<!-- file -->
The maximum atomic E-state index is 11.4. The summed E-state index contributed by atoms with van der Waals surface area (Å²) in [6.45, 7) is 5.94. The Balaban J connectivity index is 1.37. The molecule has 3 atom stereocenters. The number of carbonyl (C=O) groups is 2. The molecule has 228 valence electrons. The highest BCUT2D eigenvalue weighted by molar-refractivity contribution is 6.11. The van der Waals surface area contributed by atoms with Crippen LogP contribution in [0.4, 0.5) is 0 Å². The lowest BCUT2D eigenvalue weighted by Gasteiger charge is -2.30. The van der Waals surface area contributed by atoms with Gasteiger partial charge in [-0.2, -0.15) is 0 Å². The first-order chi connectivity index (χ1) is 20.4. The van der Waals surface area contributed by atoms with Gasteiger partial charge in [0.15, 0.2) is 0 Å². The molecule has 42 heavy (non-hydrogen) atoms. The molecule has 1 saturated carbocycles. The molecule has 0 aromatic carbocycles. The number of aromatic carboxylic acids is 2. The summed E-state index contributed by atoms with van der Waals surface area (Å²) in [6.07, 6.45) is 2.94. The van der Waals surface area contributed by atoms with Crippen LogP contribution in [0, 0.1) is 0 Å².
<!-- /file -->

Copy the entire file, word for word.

The maximum atomic E-state index is 11.4. The summed E-state index contributed by atoms with van der Waals surface area (Å²) in [6.45, 7) is 5.94. The Balaban J connectivity index is 1.37. The molecule has 3 atom stereocenters. The number of carbonyl (C=O) groups is 2. The molecule has 228 valence electrons. The highest BCUT2D eigenvalue weighted by molar-refractivity contribution is 6.11. The van der Waals surface area contributed by atoms with Crippen LogP contribution in [0.4, 0.5) is 0 Å². The lowest BCUT2D eigenvalue weighted by Gasteiger charge is -2.30. The van der Waals surface area contributed by atoms with Gasteiger partial charge in [-0.2, -0.15) is 0 Å². The first-order chi connectivity index (χ1) is 20.4. The van der Waals surface area contributed by atoms with Gasteiger partial charge in [0.15, 0.2) is 0 Å². The molecule has 42 heavy (non-hydrogen) atoms. The molecule has 1 saturated carbocycles. The molecule has 0 aromatic carbocycles. The number of aromatic carboxylic acids is 2. The summed E-state index contributed by atoms with van der Waals surface area (Å²) in [6.07, 6.45) is 2.94. The van der Waals surface area contributed by atoms with Crippen LogP contribution in [0, 0.1) is 0 Å².